Citizens and Innovations

It is not enough to continuously develop new technologies to put the paradigm of sustainable development into action – It is necessary to renew consumption styles and economic processes from the ground up. Thus we have to fundamentally reconsider our way of gaining knowledge, making inventions and bringing innovations to marketability. Therefore it is necessary to submit the process and infrastructure of research and the educational concepts themselves to a transformation process, as the WBGU*demanded from the scientific world in the survey “World in Transition - A Social Contract for Sustainability”.

Inter- and transdisciplinary research is required which promotes systematic, long-term and context-based thinking and acting and which features a much closer cooperation among humanities, social, natural and technical sciences. At the same time we need “undisciplined” research – a mode of research in which the civil society purposefully introduces its specific knowledge, its creativity and its inventiveness at eye level.

Fraunhofer UMSICHT rises to this challenge by developing and testing new transdisciplinary and participative formats of research.

* WBGU = German Advisory Council on Global Change

Our activities in the area of new formats of research

 

DEZENTRALE Dortmund – Community laboratory for questions of the present and the future

The DEZENTRALE is a place for collaborative projects that address the pressing questions of the present and the future. Here, engaged citizens, amateurs and experts, nerds and craftsmen, students, designers, engineers, humanists and scientists have the possibility to jointly develop ideas and to put them into practice. Reducing the consumption of resources and emissions, social aspects and the focus on the urban space form the framework for diversified project approaches with practical relevance.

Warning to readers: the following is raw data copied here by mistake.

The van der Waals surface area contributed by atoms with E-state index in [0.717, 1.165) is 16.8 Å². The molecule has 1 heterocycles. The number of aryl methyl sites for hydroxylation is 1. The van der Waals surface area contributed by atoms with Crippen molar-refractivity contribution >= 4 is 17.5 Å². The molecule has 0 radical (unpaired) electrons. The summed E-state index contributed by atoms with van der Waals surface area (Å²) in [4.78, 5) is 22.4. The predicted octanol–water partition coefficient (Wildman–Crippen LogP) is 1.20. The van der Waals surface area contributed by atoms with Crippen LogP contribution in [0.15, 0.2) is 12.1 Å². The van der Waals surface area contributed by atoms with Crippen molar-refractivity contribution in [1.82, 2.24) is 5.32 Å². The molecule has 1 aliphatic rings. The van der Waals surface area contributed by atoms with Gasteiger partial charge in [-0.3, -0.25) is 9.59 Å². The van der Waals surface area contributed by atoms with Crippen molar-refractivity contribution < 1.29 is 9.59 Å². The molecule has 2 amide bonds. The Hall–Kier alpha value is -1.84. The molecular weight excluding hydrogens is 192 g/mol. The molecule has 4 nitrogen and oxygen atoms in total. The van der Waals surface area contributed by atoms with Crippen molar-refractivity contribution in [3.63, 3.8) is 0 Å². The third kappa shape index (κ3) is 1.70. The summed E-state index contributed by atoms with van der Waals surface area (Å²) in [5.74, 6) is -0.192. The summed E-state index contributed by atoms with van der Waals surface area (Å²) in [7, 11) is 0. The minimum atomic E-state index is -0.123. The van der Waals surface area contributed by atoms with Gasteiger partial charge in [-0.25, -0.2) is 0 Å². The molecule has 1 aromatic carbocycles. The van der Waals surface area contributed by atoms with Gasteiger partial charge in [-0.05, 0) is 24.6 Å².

CoWerk

Headed by the Institute for Ecological Economy Research (IÖW) the transdisciplinary joint project CoWerk, funded by the Federal Ministry for Education and Research BMBF, examines the collaborative economy between low-tech and high-tech – sharing, DIY, makerspaces and open workshops. In trends like self-constructed cargo bikes, sewing workshops, repair-cafés and FabLabs, a new economic model emerges – decentralized, horizontally organized and bearing large potentials for a more sustainable mode of production and consumption.
 

Digital Manufactory Dortmund (DMDo)

The concept of the Digital Manufactory Dortmund incorporates the current trends of decentralized, digital workshops (FabLabs, TechShops) and the growing interest of the young generation in do-it-yourself and the maker culture to connect it with the competences and interest of the older generation (50+). The result is a digital high-tech manufactory which points the way to a demand-driven, individualized and regional production and bears the potential for sustainability innovations and a new start-up culture. Thus, a space for the cooperation between young creatives and senior people with technical skills and experience in crafts is created, which does not yet exist in this form.
 

Innovative Citizen. 2014

With the maker movement the frequently invoked “Internet of things” reaches the level of the individual citizen. Not in their function as consumers, who purchase shoes, clothes and books through diverse webshops, but rather in the new and advanced role of scientists and producers. The maker culture manifests itself in numerous activities which newly define and balance technology, creativity, entrepreneurship and social participation. FabLabs, repair-cafés, urban farming and self-logging are just a few examples. The question, whether and how this movement can act as an impulse for creative industries and small trade on the one hand and for sustainability innovations on the other hand, is very interesting.